I can't fault the five nominees this year. I suppose you could swap the wild color, raucous energy, and Looney Tunes invention of "Madagascar 3: Europe's Most Wanted" for the mix of offbeat wit and slapstick visual gags of "The Pirates! Band of Misfits," but I can't help but favor the handmade personality of the clay characters of "The Pirates!" In fact, this year there are three stop-motion features in contention, the best showing for this old school style since the category was inaugurated in 2001.


We are in the midst of a golden age of non-fiction filmmaking and the five slots of this category can't possibly encompass all the deserving films of the year. Given that, the Academy failed to honor the most daring work of non-fiction this year: Jafar Panahi's "This Is Not a Film," produced clandestinely while he was under house arrest in Iran. Panahi's engagement with the act of creation and the drive to confront political oppression and social censorship with art is a provocative and resonant piece of filmmaking and a defiant political act. He's currently in prison for his cinematic acts of civil disobedience.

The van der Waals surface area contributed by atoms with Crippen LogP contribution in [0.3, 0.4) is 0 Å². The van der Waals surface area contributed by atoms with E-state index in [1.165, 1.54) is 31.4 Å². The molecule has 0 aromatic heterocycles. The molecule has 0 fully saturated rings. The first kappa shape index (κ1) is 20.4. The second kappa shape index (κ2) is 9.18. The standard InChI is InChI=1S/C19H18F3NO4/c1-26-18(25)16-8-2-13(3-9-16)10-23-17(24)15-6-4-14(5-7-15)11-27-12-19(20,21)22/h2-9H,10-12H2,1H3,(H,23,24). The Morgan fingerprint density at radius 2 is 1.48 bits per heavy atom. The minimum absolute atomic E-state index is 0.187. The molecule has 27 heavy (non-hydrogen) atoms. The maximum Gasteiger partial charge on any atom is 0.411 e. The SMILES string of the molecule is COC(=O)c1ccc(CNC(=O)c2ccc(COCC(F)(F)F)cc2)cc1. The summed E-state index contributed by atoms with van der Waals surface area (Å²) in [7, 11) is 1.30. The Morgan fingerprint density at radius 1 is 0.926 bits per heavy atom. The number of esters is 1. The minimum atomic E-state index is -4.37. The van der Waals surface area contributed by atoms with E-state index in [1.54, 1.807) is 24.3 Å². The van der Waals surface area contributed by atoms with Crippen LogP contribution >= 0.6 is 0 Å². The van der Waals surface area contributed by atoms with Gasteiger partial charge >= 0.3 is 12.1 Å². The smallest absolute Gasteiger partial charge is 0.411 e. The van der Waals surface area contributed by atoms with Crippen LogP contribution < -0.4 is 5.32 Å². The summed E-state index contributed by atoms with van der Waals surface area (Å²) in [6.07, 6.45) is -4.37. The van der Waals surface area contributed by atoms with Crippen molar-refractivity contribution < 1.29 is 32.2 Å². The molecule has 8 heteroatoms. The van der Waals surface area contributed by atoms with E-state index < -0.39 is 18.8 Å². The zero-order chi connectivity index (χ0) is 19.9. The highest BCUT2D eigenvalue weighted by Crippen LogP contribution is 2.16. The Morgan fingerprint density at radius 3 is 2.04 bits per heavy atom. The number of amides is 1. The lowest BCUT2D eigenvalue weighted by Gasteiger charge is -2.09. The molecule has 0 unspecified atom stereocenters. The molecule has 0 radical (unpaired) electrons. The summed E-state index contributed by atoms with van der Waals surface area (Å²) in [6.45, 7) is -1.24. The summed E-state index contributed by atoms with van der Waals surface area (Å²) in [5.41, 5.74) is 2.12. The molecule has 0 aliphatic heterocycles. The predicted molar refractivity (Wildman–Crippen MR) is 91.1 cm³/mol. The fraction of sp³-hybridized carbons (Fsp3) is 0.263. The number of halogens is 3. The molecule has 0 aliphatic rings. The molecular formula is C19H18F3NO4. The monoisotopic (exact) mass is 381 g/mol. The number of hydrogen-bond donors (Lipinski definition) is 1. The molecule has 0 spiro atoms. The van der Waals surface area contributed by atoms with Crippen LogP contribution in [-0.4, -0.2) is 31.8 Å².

Jan 10, 2013 4:28PM
This critic is what a critic is. Worthless gasps of hot air that unfortunately fall on eyes and ears of too many.  I wish people would take the time to find out what movies actually interest them instead of turn to the "professional critic" advice.  If that happened, we wouldn't have space in the paper or online to give their rambling a forum. 
Jan 10, 2013 10:36PM
they always put up  crap. every year its a joke
Jan 10, 2013 4:27PM

i also agree. all the major players in Django should have been nominated. the movie in my book was the best of the year. !! totally entertaining! very tongue in cheek!.


cronenburg should have gotten a nod also. excellent film! that he was passed over is sad.

Jan 10, 2013 3:56PM

It's nice to see that once again the nominees are mostly from mivies that no one saw.